Okay, I’m not one to brag on myself, but for real, y’all, I’m proud of my pandemic-era accomplishments this year. I’ve had a zillion books and storylines in my head for years now. I wrote a book in 2019 that I whole-heartedly believed in, and it got shut down by publishing agents who didn’t even bother to read the first page—if I got any response at all. It was brutal!
I had always thought of self-publishing as giving up, or admitting that I’m not good enough, but this whole pandemic situation has basically turned everything on its head for everyone, everywhere. So I decided, why not? I chose to take charge of my own dreams and realized that I have every right to determine my own success—and you do, too! So here you go. Here’s how I’m on track to self-publish eight books in just five months. My hope is for this to encourage you to just do the things you’ve been putting off for so long. So here’s what worked for me; maybe it will work for you, too!
I Picked a Topic I Love
I have written seven travel books in a series and one self-help book for young Christian girls. All are now published except for the last in my Lost and Found travel series. It’s coming out the day after Thanksgiving! Why did I choose to write a book about faith and a series about travel? Because I am absolutely passionate about those topics.
Choose a storyline, character, or title you are passionate about and run with it! When you’re excited about something, you want to work on it. You want to keep going when you’re done for the day. You want to share it with the world. And all that means you’re truly motivated to see it all the way through. Pour out your passion and you’ll find you never run dry.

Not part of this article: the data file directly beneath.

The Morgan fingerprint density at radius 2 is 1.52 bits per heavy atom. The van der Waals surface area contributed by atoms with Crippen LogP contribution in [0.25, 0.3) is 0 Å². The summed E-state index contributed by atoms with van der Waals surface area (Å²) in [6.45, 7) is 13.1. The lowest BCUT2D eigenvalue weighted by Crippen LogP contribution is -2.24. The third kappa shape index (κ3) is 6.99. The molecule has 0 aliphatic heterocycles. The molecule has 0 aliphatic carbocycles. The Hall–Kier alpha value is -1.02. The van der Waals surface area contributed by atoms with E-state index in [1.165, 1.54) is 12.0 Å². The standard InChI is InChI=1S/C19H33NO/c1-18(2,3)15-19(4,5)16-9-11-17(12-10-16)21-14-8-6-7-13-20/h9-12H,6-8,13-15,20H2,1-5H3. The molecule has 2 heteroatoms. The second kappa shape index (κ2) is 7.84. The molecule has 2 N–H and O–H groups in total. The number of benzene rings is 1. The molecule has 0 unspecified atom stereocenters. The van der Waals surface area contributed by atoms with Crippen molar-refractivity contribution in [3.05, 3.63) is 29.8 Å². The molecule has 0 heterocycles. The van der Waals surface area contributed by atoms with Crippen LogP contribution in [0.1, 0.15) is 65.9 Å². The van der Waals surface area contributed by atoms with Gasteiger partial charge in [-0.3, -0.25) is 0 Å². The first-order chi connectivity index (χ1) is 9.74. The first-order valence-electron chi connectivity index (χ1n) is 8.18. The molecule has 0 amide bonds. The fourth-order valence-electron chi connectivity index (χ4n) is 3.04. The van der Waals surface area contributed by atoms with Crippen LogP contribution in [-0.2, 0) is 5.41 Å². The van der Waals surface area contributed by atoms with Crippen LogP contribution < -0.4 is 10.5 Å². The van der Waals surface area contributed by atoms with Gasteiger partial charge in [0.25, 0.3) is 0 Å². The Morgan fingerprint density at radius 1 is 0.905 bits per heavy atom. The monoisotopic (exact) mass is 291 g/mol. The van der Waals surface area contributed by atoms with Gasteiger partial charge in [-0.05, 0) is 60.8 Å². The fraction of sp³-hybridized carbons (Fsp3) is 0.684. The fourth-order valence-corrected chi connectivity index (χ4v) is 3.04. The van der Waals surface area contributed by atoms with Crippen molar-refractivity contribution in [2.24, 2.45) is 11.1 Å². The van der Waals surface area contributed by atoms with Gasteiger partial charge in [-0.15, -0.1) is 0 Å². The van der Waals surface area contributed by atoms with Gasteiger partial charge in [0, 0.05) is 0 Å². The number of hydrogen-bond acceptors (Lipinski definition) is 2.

Need some help deciding? What to Blog About: Ideas to Help You Get Creative
I Fed My Creativity
When I needed to, I found a place where I could be alone and wrote with no distractions. When the pandemic made sure I couldn’t go to a coffee shop or anywhere else charming to be inspired, I went on my noisy back porch and “got out of the house” that way. When I was on a roll and didn’t want to stop for lunch, I treated myself to sushi delivered to my door because it’s my favorite food, and it wasn’t every day. Back before the pandemic, I took a couple of “creative retreats” for myself in a hotel in D.C. Often, I do my best thinking while I’m working out, so I do something to move my body every day to get the creative juices flowing!
What helps you be creative? Is it being alone? Having experiences? Listening to a certain type of music? Do you think best in the shower or on the run? Find out what you need to be your most imspired and creative, and then make an effort to do that!
How do you practice writing a book? You write every single day. For me, it was my blog. I’ve been blogging pretty consistently for the last 14 years in one form or another. When I first started, I wrote massive e-mails home to a list of family and friends who wanted to hear about what I was doing in Japan. Then I started my own free blogging website and wrote about my travels and experiences in D.C. Several years ago, I finally took the plunge and purchased a domain and paid for the website you see today!